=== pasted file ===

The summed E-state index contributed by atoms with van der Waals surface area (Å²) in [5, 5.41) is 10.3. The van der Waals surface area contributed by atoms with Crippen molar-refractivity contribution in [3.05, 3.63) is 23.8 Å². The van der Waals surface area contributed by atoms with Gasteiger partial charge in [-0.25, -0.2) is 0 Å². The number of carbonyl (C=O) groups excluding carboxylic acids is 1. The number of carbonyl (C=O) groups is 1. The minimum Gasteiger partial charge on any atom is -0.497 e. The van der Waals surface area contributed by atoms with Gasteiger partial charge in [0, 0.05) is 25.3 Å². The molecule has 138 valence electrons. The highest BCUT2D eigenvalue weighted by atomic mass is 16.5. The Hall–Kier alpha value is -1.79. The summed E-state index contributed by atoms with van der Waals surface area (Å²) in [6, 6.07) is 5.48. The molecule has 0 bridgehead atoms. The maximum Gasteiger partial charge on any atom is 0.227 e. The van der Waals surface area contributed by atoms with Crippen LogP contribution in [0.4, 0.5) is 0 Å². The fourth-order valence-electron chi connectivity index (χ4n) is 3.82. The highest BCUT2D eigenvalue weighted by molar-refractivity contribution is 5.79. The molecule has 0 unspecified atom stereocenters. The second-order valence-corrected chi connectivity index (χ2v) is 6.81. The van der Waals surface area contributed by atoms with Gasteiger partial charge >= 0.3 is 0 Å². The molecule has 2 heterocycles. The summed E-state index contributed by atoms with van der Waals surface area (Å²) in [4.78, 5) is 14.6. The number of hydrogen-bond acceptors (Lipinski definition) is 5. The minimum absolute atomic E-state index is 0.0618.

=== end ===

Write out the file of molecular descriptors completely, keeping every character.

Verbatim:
The summed E-state index contributed by atoms with van der Waals surface area (Å²) in [5, 5.41) is 10.3. The van der Waals surface area contributed by atoms with Crippen molar-refractivity contribution in [3.05, 3.63) is 23.8 Å². The van der Waals surface area contributed by atoms with Gasteiger partial charge in [-0.25, -0.2) is 0 Å². The number of carbonyl (C=O) groups excluding carboxylic acids is 1. The number of carbonyl (C=O) groups is 1. The minimum Gasteiger partial charge on any atom is -0.497 e. The van der Waals surface area contributed by atoms with Gasteiger partial charge in [0, 0.05) is 25.3 Å². The molecule has 138 valence electrons. The highest BCUT2D eigenvalue weighted by atomic mass is 16.5. The Hall–Kier alpha value is -1.79. The summed E-state index contributed by atoms with van der Waals surface area (Å²) in [6, 6.07) is 5.48. The molecule has 0 bridgehead atoms. The maximum Gasteiger partial charge on any atom is 0.227 e. The van der Waals surface area contributed by atoms with Crippen LogP contribution in [0.4, 0.5) is 0 Å². The fourth-order valence-electron chi connectivity index (χ4n) is 3.82. The highest BCUT2D eigenvalue weighted by molar-refractivity contribution is 5.79. The molecule has 0 unspecified atom stereocenters. The second-order valence-corrected chi connectivity index (χ2v) is 6.81. The van der Waals surface area contributed by atoms with Gasteiger partial charge >= 0.3 is 0 Å². The molecule has 2 heterocycles. The summed E-state index contributed by atoms with van der Waals surface area (Å²) in [4.78, 5) is 14.6. The number of hydrogen-bond acceptors (Lipinski definition) is 5. The minimum absolute atomic E-state index is 0.0618.